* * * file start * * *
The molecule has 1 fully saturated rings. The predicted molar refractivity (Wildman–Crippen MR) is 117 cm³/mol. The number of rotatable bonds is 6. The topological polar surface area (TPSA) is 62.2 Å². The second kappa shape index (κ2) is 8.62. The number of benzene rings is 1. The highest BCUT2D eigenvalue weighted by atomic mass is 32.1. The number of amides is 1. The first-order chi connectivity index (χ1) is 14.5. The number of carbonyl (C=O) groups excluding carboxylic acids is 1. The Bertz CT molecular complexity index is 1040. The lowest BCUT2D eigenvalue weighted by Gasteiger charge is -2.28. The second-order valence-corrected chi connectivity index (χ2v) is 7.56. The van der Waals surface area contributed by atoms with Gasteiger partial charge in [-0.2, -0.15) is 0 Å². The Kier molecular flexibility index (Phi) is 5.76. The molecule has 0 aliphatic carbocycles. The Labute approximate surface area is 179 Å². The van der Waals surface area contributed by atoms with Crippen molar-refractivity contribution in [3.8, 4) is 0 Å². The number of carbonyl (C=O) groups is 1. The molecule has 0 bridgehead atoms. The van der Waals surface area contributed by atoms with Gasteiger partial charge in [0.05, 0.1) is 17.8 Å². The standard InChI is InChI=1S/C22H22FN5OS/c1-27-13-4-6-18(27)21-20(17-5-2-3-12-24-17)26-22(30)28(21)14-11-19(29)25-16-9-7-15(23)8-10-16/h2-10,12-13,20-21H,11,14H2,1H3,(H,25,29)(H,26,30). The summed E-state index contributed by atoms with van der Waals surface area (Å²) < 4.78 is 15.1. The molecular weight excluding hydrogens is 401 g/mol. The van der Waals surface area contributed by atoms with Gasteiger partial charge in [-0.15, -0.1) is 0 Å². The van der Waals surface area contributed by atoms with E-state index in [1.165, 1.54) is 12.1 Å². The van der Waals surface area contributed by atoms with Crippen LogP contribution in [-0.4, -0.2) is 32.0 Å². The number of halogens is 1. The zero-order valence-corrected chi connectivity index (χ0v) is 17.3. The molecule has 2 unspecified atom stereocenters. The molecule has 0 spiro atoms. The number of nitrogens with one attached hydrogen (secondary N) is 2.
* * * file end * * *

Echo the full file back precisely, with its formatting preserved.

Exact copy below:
The molecule has 1 fully saturated rings. The predicted molar refractivity (Wildman–Crippen MR) is 117 cm³/mol. The number of rotatable bonds is 6. The topological polar surface area (TPSA) is 62.2 Å². The second kappa shape index (κ2) is 8.62. The number of benzene rings is 1. The highest BCUT2D eigenvalue weighted by atomic mass is 32.1. The number of amides is 1. The first-order chi connectivity index (χ1) is 14.5. The number of carbonyl (C=O) groups excluding carboxylic acids is 1. The Bertz CT molecular complexity index is 1040. The lowest BCUT2D eigenvalue weighted by Gasteiger charge is -2.28. The second-order valence-corrected chi connectivity index (χ2v) is 7.56. The van der Waals surface area contributed by atoms with Gasteiger partial charge in [-0.2, -0.15) is 0 Å². The Kier molecular flexibility index (Phi) is 5.76. The molecule has 0 aliphatic carbocycles. The Labute approximate surface area is 179 Å². The van der Waals surface area contributed by atoms with Crippen molar-refractivity contribution in [3.8, 4) is 0 Å². The number of carbonyl (C=O) groups is 1. The molecule has 0 bridgehead atoms. The van der Waals surface area contributed by atoms with Gasteiger partial charge in [0.05, 0.1) is 17.8 Å². The standard InChI is InChI=1S/C22H22FN5OS/c1-27-13-4-6-18(27)21-20(17-5-2-3-12-24-17)26-22(30)28(21)14-11-19(29)25-16-9-7-15(23)8-10-16/h2-10,12-13,20-21H,11,14H2,1H3,(H,25,29)(H,26,30). The summed E-state index contributed by atoms with van der Waals surface area (Å²) < 4.78 is 15.1. The molecular weight excluding hydrogens is 401 g/mol. The van der Waals surface area contributed by atoms with Gasteiger partial charge in [-0.15, -0.1) is 0 Å². The van der Waals surface area contributed by atoms with E-state index in [1.165, 1.54) is 12.1 Å². The van der Waals surface area contributed by atoms with Crippen LogP contribution in [-0.4, -0.2) is 32.0 Å². The number of halogens is 1. The zero-order valence-corrected chi connectivity index (χ0v) is 17.3. The molecule has 2 unspecified atom stereocenters. The molecule has 0 spiro atoms. The number of nitrogens with one attached hydrogen (secondary N) is 2.